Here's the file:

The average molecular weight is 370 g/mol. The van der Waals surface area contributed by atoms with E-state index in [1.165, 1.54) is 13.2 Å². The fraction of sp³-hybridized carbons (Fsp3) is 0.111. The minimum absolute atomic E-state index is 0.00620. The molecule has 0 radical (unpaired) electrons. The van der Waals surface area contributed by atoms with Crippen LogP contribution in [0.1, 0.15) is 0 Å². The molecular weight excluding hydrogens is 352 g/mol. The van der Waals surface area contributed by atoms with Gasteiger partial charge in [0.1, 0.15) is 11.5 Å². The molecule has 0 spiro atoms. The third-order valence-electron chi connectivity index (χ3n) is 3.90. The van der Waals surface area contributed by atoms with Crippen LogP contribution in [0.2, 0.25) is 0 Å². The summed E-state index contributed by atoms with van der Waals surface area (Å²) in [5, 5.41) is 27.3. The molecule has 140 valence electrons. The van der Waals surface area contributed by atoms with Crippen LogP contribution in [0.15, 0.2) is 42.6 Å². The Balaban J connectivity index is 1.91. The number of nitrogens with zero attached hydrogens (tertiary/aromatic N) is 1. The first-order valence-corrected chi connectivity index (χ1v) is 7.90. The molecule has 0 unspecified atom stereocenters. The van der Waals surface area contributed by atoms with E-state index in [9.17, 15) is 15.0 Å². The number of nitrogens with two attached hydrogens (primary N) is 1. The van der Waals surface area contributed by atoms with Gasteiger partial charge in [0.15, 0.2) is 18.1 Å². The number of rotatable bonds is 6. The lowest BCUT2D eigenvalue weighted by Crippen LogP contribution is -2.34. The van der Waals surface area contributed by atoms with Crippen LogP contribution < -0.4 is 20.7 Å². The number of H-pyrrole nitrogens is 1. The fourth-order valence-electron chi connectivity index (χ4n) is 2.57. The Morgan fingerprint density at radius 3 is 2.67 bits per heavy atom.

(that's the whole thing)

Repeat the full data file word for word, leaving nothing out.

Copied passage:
The average molecular weight is 370 g/mol. The van der Waals surface area contributed by atoms with E-state index in [1.165, 1.54) is 13.2 Å². The fraction of sp³-hybridized carbons (Fsp3) is 0.111. The minimum absolute atomic E-state index is 0.00620. The molecule has 0 radical (unpaired) electrons. The van der Waals surface area contributed by atoms with Crippen LogP contribution in [0.1, 0.15) is 0 Å². The molecular weight excluding hydrogens is 352 g/mol. The van der Waals surface area contributed by atoms with Gasteiger partial charge in [0.1, 0.15) is 11.5 Å². The molecule has 0 spiro atoms. The third-order valence-electron chi connectivity index (χ3n) is 3.90. The van der Waals surface area contributed by atoms with Crippen LogP contribution in [0.2, 0.25) is 0 Å². The summed E-state index contributed by atoms with van der Waals surface area (Å²) in [5, 5.41) is 27.3. The molecule has 140 valence electrons. The van der Waals surface area contributed by atoms with Crippen LogP contribution in [0.15, 0.2) is 42.6 Å². The Balaban J connectivity index is 1.91. The number of nitrogens with zero attached hydrogens (tertiary/aromatic N) is 1. The first-order valence-corrected chi connectivity index (χ1v) is 7.90. The molecule has 0 unspecified atom stereocenters. The van der Waals surface area contributed by atoms with E-state index in [9.17, 15) is 15.0 Å². The number of nitrogens with two attached hydrogens (primary N) is 1. The van der Waals surface area contributed by atoms with Gasteiger partial charge in [0.15, 0.2) is 18.1 Å². The number of rotatable bonds is 6. The lowest BCUT2D eigenvalue weighted by Crippen LogP contribution is -2.34. The van der Waals surface area contributed by atoms with Crippen LogP contribution < -0.4 is 20.7 Å². The number of H-pyrrole nitrogens is 1. The fourth-order valence-electron chi connectivity index (χ4n) is 2.57. The Morgan fingerprint density at radius 3 is 2.67 bits per heavy atom.